Good enough for now: the philosophy of Lego sorting

With our household suddenly in self-isolation pending results of a Covid test, my daughter and I are back playing lego together and I’m revisiting that recurring question: how best to sort our Lego? But this time I think I have landed on a method that is standing the test of time, and one which has wider philosophical benefits.

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Memories of seven – a diary for my daughter

My daughter is now seven. I have been trying to remember what being seven was like for me. Memories start to become more frequent around this time. Some major changes were going on for me around then, moving house, moving school, parents divorcing. Until recently I would have said I could clearly remember when and in what order these big events in my childhood happened. But when I tried to write these down, it seems my hard drive is more fragmented than I had realised.

So I started to recreate my picture of seven on a piece of paper, and in conversation with family, started to fill in the gaps. This is what I’ve managed to piece together.

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Why do they say ‘sixty-ten’ in French?

This question came up on the way home this evening. On the back of the tandem, my daughter was experimenting with counting in French. Things were going fine until we got to sixty-nine. And then I explained that French for seventy is soixante-dix, literally, ‘sixty ten’. Without turning round, I could feel the look of bewilderment on her face.

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Bubble surface

This afternoon I headed to We The Curious with my daughter for a summer holiday treat. The highlight was the giant sheet of bubble you can make there by dragging a sort of rollerblind contraption through a soapy solution. The result is a vertical bubble surface that flows and swirls with irridescant eddies. When you blow at the surface is distorts out of plane, like a bullesye from a spun pane of glass, or a portal to another dimension.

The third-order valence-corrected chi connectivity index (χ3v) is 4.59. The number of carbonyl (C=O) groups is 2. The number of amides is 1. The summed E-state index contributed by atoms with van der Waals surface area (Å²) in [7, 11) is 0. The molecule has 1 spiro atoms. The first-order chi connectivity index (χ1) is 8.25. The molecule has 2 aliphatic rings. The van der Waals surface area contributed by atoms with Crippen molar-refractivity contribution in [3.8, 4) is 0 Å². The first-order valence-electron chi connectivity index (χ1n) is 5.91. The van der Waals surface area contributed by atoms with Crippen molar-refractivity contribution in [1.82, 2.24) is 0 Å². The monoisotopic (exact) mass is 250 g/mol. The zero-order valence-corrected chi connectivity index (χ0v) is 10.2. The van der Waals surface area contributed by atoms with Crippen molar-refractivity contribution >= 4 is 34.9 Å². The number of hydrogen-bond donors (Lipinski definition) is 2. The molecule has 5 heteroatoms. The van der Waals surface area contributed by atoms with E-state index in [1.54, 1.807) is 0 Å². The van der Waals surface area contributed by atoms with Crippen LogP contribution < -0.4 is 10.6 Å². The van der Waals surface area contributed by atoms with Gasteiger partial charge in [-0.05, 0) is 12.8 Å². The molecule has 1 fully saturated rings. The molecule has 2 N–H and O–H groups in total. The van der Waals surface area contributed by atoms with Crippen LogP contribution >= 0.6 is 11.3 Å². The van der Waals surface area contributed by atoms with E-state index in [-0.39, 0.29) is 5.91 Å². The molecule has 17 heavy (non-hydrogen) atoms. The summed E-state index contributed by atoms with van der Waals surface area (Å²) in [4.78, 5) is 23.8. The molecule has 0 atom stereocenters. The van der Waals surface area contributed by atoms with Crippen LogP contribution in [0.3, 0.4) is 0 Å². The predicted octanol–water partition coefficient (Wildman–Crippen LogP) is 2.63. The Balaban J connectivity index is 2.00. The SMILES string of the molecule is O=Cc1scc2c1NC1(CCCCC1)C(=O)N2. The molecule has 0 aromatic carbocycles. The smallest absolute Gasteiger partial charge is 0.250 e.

And then without warning, ping, it disappears without a trace.

Parenting x inspecting hydraulic structures in the Frome Valley

[Written in May, posted today] Saturday was the chance for my one of my favourite kinds of parenting: the kind where I can go on a journey with my daughter at her pace, stop and look at various bits of engineering infrastructure along the way, and then move on when we are ready.

This weekend’s excursion was along the Frome Valley in East Bristol. Near where we live the river cuts a steep gorge through the limestone landscape that forms a lush green necklace that weaves its way through our neighbourhood. It is an excellent off-road route for cycling.

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Beware of Shwaa! – (re)learning to read and write

Today I went to a phonics briefing meeting at my daughter’s school. I joked beforehand that we were going to a phonetics briefing session, liking the idea of working out what all those symbols you see in a dictionary mean, the ones that look like thermodynamics equations. But when you stop to think about it, spelling in English must be equally incomprehensible to the unititiated. I’ve realised that beyond spelling out simple three-letter words and stringing them together to create dull scenarios involving recumbant felines on carpeting, I simply don’t understand how to help my daughter spell out most words.